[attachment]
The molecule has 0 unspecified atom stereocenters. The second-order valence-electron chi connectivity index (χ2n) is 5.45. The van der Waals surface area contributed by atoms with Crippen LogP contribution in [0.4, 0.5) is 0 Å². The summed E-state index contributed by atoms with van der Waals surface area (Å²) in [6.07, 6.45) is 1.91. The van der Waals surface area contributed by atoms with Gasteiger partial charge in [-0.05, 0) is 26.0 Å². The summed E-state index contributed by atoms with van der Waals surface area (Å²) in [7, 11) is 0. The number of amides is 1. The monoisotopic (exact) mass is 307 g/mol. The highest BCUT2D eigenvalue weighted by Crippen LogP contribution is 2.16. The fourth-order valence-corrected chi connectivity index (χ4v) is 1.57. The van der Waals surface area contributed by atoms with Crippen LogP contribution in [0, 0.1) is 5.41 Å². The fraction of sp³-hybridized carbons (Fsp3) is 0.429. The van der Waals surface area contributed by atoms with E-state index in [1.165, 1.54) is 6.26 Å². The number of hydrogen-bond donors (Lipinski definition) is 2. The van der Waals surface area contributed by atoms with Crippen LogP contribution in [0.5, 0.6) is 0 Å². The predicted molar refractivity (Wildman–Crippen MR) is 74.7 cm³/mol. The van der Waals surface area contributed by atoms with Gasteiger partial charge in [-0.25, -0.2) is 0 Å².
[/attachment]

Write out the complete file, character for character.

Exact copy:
The molecule has 0 unspecified atom stereocenters. The second-order valence-electron chi connectivity index (χ2n) is 5.45. The van der Waals surface area contributed by atoms with Crippen LogP contribution in [0.4, 0.5) is 0 Å². The summed E-state index contributed by atoms with van der Waals surface area (Å²) in [6.07, 6.45) is 1.91. The van der Waals surface area contributed by atoms with Gasteiger partial charge in [-0.05, 0) is 26.0 Å². The summed E-state index contributed by atoms with van der Waals surface area (Å²) in [7, 11) is 0. The number of amides is 1. The monoisotopic (exact) mass is 307 g/mol. The highest BCUT2D eigenvalue weighted by Crippen LogP contribution is 2.16. The fourth-order valence-corrected chi connectivity index (χ4v) is 1.57. The van der Waals surface area contributed by atoms with Crippen LogP contribution in [0, 0.1) is 5.41 Å². The fraction of sp³-hybridized carbons (Fsp3) is 0.429. The van der Waals surface area contributed by atoms with E-state index in [1.165, 1.54) is 6.26 Å². The number of hydrogen-bond donors (Lipinski definition) is 2. The van der Waals surface area contributed by atoms with Crippen LogP contribution in [0.5, 0.6) is 0 Å². The predicted molar refractivity (Wildman–Crippen MR) is 74.7 cm³/mol. The van der Waals surface area contributed by atoms with Gasteiger partial charge in [-0.25, -0.2) is 0 Å².